As with all Shaymalan's films, it would be cruel to give away too many pieces of the puzzle or any of the many twists and turns. However, this is the great downfall of "The Village." Instead of a creepy-campfire tale, which many fans have come to expect, "The Village" is a simple social commentary with some horrific undertones. However, the films biggest reveals may be spotted earlier on in the film but will still be shocked when they have been confirmed, and those looking for a signature "twist" will not be disappointed. As usual, Shaymalan is fantastic in style, but he falters here under substance. To be fair, multiple viewing may be necessary to gain a full appreciation of the underlying themes, once the tricks and dupes have been fully explored.

The acting is strong, with Hurt putting in a fine, muted performance, and Weaver still stunning and powerful as a secretive matriarch. Howard, daughter of Ron "Opie" Howard, is wonderful in her first major film role. She eschews Hollywoodesque "good looks" and allows her sexual power and maternal care to come out through a very open, emotional performance.

Shaymalan remains one of the strongest mainstream filmmakers working, and the flaws of "The Village" lie primarily in his script. I would like to see him bring someone else's script to screen, and use the same care and deliberate craftsmanship while eliminating the clunkier aspects of his work and freeing him from his self-imposed "trick" endings. "The Village" is better than most of the brainless summer fair, and it's always nice to see a major studio release a film with a perspective, but the interesting premise is not entirely served by its "shocking" finale.

Thursday, April 16, 2009

ROFL Steven King vs Stephanie Meyer

Ok so there has been alot of controversy involving the god of horror, Stephen King and the mormon trash Stephanie Meyer. Stephen "insulted" Stephanies writting skills and compared to J.K Rowling....cant right a darn.
Hilariously the Twilight fans are fighting back and accusing that King is jealous that he didnt think of twilight first, he has no idea what he is talking about and my personal fave, his books are too twisted for him to understand Twilight.
This is a ficticous reply from Stephen King...amazing!!!

The Descent (2006)

The Descent also makes sure that any fears you have of enclosed spaces (or vicious monsters for that matter) are exploited and shoved down your throat.

Watching this horror movie frees me to never (thankfully) need to personally go into a cave.

The Descent (2006) horror movie poster

I have a friend, Matt, that is a self-proclaimed “caver”. An adventure junkie to the extreme, Matt never passes up an opportunity to don his adventure gear and enter into impossibly small spaces, where he then must crawl on his hands and knees for miles (literally) so that he can look at the rock formations before emerging from the other side of the cave with a sense of victory and accomplishment. Matt says that caving is one of the most incredible experiences a person can have.

Well, he can have it.

The very thought of climbing down into a passage almost too narrow for my body, crawling with my face in the mud hoping that I won’t get stuck and spending the entire outing worrying that either the cave will collapse or that there is some kind of man eating animal down there that won’t enjoy my intrusion is just, let’s say, not appealing.

The Descent (2006) cave crawl

So, instead, I went to see the horror movie The Descent.

The Descent begins by introducing the main characters, a group of longtime female friends that are all highly athletic and adventurous. Every year this group gets together for an “adventure vacation”.

Caving is on the menu for this particular trip, and the expedition begins well enough. Then, one disaster after another strikes and our heroines are left fighting for a way out of the cavernous tomb, and later for their lives against the indigenous life that dwells two miles beneath the earth.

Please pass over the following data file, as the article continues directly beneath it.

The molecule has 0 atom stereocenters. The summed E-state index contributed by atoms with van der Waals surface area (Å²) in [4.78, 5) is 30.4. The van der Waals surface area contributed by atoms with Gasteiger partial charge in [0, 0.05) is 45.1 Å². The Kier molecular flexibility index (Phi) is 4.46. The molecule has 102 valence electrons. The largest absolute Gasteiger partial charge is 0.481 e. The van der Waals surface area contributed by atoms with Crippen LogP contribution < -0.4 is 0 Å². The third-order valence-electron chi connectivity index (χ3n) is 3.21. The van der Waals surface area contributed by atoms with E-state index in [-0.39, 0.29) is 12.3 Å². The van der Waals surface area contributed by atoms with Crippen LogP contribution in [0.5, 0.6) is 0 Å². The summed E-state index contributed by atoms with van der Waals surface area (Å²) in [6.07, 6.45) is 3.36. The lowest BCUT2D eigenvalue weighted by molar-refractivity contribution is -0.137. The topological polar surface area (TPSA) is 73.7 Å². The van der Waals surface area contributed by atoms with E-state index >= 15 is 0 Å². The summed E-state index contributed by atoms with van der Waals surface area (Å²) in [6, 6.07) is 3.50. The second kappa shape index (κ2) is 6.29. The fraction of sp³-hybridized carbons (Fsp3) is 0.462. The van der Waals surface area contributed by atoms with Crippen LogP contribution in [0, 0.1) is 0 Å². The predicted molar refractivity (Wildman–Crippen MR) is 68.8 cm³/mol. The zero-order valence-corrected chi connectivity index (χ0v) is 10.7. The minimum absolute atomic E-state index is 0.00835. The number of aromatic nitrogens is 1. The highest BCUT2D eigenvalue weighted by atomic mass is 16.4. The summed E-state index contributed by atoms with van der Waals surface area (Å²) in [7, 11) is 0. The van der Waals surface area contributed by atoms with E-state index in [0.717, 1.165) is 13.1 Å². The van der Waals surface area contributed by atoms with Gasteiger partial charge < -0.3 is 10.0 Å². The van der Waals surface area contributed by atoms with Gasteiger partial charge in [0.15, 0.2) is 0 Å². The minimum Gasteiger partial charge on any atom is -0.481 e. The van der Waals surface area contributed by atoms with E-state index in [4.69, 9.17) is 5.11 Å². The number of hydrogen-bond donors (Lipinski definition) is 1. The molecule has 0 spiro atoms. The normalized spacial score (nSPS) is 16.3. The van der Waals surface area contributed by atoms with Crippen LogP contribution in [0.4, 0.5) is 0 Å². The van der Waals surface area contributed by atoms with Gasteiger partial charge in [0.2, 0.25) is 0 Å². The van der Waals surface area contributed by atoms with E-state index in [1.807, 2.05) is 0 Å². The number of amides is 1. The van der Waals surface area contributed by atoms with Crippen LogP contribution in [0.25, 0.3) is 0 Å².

The Descent (2006) - Lie still or they will hear you

The Descent does an amazing job as a horror movie on a number of levels. First is in the characters that lower themselves into the earthly menace. With six characters to keep track of the chances for ultra-poor character development is high – but The Descent treats us to characters that are believable and complex. The acting is good and there isn’t a weak link in the bunch.

As it dawns on the group that they are being stalked by these malevolent humanoid predators, their pretence of unity is utterly abandoned and this break down opens old wounds, particularly for Sarah (Shauna Macdonald), who has recently recovered from the deaths of her entire family. She is shocked to learn that Juno had an affair with her late husband Paul (Oliver Millburn), and this revelation acts as a catalyst that spurs her into action. From this point, Sarah decides that the only way for her to survive and escape to the surface is to be as savage as the creatures hunting her, and to this end she goes completely ‘Ripley’ on any of the Crawlers she comes across.

The caving sequences are extremely well done, and while watching the laborious climb the sense of claustrophobia is strong. It completely creeped me out just to watch the trek, worrying the entire time that the worst might happen – and when it does it is even more unsettling than I thought it would be. I was squirming in my chair and couldn’t wait for it to be over – while at the same time relishing the racing of my heart.

The monsters in The Descent are great – horrible and menacing without being over the top. It is very believable that such creatures could indeed dwell in the dank underworld of our National forests.

The Descent (2006) scream

Finally, The Descent contains storyline twists and turns, gratuitous scares and jump factors of sudden and unexpected happenings (several of which earned a “yell out loud” from me) and the surfacing of hidden secrets and agendas as the adventurers sink deeper and deeper into the earth. Elements of justice and revenge play well here also, but as we have learned through so many horror flicks before, revenge has its price.

The Descent is not for the horror movie beginner. If, however, you ARE a beginner and you want to prove to your friends that you can tough it out, then go ahead and jump right in where the big boys (and girls) play and see this movie. For the Horror Freaks out there,The Descent will bring you to a gleeful fright-space. The Descent is not as good as the classic Alien (to which this movie has been compared), but if you loved that one then you’ll likely enjoy this one too.